Other changes not only restrict children's learning but also infringe upon the privacy of the home. Children who are gifted and wish to advance in their learning (which many home educated children do) must now request in writing and receive permission from the BOS to learn content beyond their designated age appropriate year. Obtaining approval will now also require an in-home visit.
Home visits have recently been scheduled to happen for all initial and renewed registrations, but the Board of Studies have also now given themselves authority to perform home visits "from time to time" to "monitor compliance" with their registration requirements.
While tension between states, teaching bodies and the federal government over implementation of the national curriculum continue, no thought is being given to home educating families who without consultation are being forced to implement a 'school' curriculum and recording system at home. But plenty of thought is being given to a one-size-fits-all approach to teaching, which while aimed at providing equal educational opportunities to school children, actually works to mold children into identical learners void of individual opportunities, experiences and choices, one of the major reasons hundreds of children leave the school system every year.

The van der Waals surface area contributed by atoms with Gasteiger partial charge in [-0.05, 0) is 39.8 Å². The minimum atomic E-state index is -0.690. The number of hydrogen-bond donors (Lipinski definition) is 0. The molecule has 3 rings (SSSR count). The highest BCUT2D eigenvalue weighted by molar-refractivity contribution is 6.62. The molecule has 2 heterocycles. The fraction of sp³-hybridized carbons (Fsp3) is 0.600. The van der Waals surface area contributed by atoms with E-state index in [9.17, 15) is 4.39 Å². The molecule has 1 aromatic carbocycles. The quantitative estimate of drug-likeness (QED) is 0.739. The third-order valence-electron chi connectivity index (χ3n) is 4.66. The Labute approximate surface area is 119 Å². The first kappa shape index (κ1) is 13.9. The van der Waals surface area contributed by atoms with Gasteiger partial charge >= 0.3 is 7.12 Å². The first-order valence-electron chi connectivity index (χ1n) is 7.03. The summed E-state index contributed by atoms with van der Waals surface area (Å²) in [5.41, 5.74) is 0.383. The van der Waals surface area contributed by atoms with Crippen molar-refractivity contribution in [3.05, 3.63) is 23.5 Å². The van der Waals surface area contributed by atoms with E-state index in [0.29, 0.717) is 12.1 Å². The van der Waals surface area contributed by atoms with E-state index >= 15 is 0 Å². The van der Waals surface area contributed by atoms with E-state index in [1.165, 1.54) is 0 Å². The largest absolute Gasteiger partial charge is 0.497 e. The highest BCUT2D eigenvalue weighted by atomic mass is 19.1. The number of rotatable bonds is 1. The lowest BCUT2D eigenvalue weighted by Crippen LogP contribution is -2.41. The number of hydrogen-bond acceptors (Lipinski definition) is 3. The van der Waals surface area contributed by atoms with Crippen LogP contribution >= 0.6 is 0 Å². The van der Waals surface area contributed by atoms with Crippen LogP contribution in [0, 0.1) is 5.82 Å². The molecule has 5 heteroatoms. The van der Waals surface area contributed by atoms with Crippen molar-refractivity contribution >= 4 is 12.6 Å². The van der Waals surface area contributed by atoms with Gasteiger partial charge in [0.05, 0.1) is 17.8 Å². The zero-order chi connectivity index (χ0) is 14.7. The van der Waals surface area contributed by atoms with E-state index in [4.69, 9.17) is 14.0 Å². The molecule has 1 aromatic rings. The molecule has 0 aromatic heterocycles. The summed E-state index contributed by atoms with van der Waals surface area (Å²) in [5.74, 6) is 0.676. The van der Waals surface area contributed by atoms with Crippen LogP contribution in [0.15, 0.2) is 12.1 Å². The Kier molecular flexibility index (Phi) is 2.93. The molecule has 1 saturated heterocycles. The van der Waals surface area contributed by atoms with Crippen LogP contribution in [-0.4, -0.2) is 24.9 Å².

State teaching bodies have been right to be concerned that a uniform approach to curriculum could lower educational standards already established in the states. This is the same fear that home educators share when they contemplate being forced to introduce 'school curriculum' into their homeschools.
As governing bodies continue to chip away at parents' rights to educate their children at home, increasing numbers of parents will feel forced to go under the radar. These new policies demonstrate that governing bodies clearly do not understand the nature of Home Education, nor do they care to consult with those families that these policies will affect the most; many of whom who have already been let down by the school system.
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Together with the support of my family, my aim is to help parents educate their children in stress-free, nurturing environments. In addition to building and maintaing this website, I continue to create and manage local and national home educating networks, help to organise conferences and camps, as well as write for, edit and produce newsletters, resource directories and magazines. I am an active support of national, state, regional and local home education groups.
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Beverley Paine, The Educating Parent